MOHAI spotlights Seattle hip-hop’s under-recognized gems

MOHAI "Legacy of Seattle Hip-Hop" curators Jazmyn Scott and Aaron Walker-Loud.
MOHAI “Legacy of Seattle Hip-Hop” curators Jazmyn Scott and Aaron Walker-Loud. (Photo by Mahroo Keshavarz)

The Museum of History and Industry (MOHAI) known for exhibiting Seattle artifacts such as Lincoln’s Toe Truck and The Lusty Lady sign debuted “The Legacy of Seattle Hip-Hop” on Saturday. Luckily, they partnered up with curators Jazmyn Scott, The Town Entertainment promoter, and drummer/composer Aaron Walker-Loud of Big World Breaks.

“Through working together over the years with all of the artists we have been blessed to collaborate with and learn from within the Northwest arts scene as a whole, a ferocious underdog spirit … continues to thrive,” Walker-Loud wrote in an email response.

Longtime contributors to Seattle’s hip-hop scene themselves, Scott and Walker-Loud (who are also married) showed their appreciation for many of the artists and moments in Seattle’s hip-hop history often missed between the glory and worldwide fame of Sir Mix-A-Lot and Macklemore. (An extensive timeline featured in the exhibit starts Seattle’s hip-hop history in 1979 with The Emerald Street Boys).

“This exhibit would have been easily rich with noted accomplishments and unique culture even if it was curated by others 10, 20 years ago,” said Walker-Loud. “Yet we feel honored to have been selected to take this anthropological challenge on right now, especially so that Seattle hip-hop foundation entities such as the Emerald Street Boys and the DVS Crew can enjoy celebrating what they helped … build at this exciting time in our city’s cultural storyline.”

A child contributes to an interactive art portion of the exhibit. (Photo by Mahroo Keshavarz)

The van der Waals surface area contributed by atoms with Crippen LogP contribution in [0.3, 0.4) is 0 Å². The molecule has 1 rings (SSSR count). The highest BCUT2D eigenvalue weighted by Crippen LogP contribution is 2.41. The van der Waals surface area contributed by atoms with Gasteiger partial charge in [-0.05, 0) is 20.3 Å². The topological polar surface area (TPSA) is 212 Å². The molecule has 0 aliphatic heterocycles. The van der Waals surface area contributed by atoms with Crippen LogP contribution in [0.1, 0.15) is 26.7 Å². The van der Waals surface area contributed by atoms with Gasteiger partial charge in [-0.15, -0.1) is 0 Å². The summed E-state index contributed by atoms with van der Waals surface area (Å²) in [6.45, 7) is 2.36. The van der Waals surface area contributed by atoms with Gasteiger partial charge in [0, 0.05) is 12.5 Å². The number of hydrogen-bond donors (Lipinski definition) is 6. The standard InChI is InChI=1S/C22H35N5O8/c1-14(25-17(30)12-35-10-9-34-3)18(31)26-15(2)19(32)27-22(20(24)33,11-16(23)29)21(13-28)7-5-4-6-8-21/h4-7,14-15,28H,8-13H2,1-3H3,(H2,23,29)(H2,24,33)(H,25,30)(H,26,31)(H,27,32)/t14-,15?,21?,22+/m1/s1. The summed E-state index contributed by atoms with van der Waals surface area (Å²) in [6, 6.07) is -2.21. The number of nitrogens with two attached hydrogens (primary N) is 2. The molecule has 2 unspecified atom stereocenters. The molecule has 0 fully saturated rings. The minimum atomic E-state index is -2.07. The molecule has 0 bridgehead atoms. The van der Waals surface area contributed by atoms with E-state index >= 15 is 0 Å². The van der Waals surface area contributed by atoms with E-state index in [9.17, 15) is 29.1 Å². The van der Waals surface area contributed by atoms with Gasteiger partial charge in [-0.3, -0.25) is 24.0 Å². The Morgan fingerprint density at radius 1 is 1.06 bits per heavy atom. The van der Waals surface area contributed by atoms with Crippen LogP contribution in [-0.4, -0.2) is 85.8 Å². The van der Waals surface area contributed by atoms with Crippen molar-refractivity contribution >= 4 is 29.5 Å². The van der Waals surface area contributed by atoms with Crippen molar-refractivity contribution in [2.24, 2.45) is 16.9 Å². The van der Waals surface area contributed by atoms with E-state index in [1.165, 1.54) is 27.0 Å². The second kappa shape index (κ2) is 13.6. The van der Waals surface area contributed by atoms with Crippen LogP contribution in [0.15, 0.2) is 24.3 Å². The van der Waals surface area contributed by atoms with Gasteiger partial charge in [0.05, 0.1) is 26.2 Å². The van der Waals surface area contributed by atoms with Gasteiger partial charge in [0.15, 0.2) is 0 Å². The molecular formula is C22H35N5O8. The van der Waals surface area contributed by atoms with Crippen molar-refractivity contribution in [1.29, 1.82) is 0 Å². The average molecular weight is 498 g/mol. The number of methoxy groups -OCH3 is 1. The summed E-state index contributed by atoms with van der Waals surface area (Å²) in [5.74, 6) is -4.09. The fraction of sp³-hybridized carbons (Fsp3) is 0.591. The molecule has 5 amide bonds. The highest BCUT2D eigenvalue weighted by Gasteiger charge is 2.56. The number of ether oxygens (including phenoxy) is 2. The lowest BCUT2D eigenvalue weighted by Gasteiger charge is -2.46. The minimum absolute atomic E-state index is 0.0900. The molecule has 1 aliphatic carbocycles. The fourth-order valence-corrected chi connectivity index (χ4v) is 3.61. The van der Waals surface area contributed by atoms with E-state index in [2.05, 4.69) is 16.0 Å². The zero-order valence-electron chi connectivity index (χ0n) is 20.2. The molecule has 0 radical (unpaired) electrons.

A child contributes to an interactive art portion of the exhibit. (Photo by Mahroo Keshavarz)

Appropriately eclectic, the exhibit features graffiti, interactive beats and Seattle’s homespun hip-hop fashion. Old interviews from “Coolout Network: Northwest Hip Hop and Music,” a channel that started airing on public access in 1991 (and now on YouTube), showed some of hip-hop history’s rarest and finest moments.

Many of Saturday’s MOHAI exhibit attendees, entertained by these old episodes, were part of these moments, including “Coolout Network” co-director Georgio Brown. They gathered around a collage of local CD covers, reminiscing when the albums were released.

In addition to mainstream media embracing hip-hop culture and a recent surge of global interest in Seattle with the popularity of artists like Massive Monkees, Shabazz Palaces, Macklemore and Thee Satisfaction, Walker-Loud attributes much of the movement’s recent growth to established hip-hop artists mentoring other artists.

Institutions have also thrown their support behind the Seattle movement, be it venues, media, event producers, arts education organizations, or public and private funding sources.

“All this being said, the parallel institutions mentioned above have a great deal of work to catch up [on] in fully supporting and collaborating with a broader cross-section of Seattle’s hip-hop scene,” said Walker-Loud. “This exhibit at MOHAI will hopefully inspire more entities and individuals to become actively engaged as fans, investors, educators, mentors, collaborators and supporters.”

The Legacy of Seattle Hip-Hop” runs through May 1, 2016, with MOHAI showcasing a different Seattle DJ every second Saturday of the month as part of the museum’s “Saturday Spin” series. 

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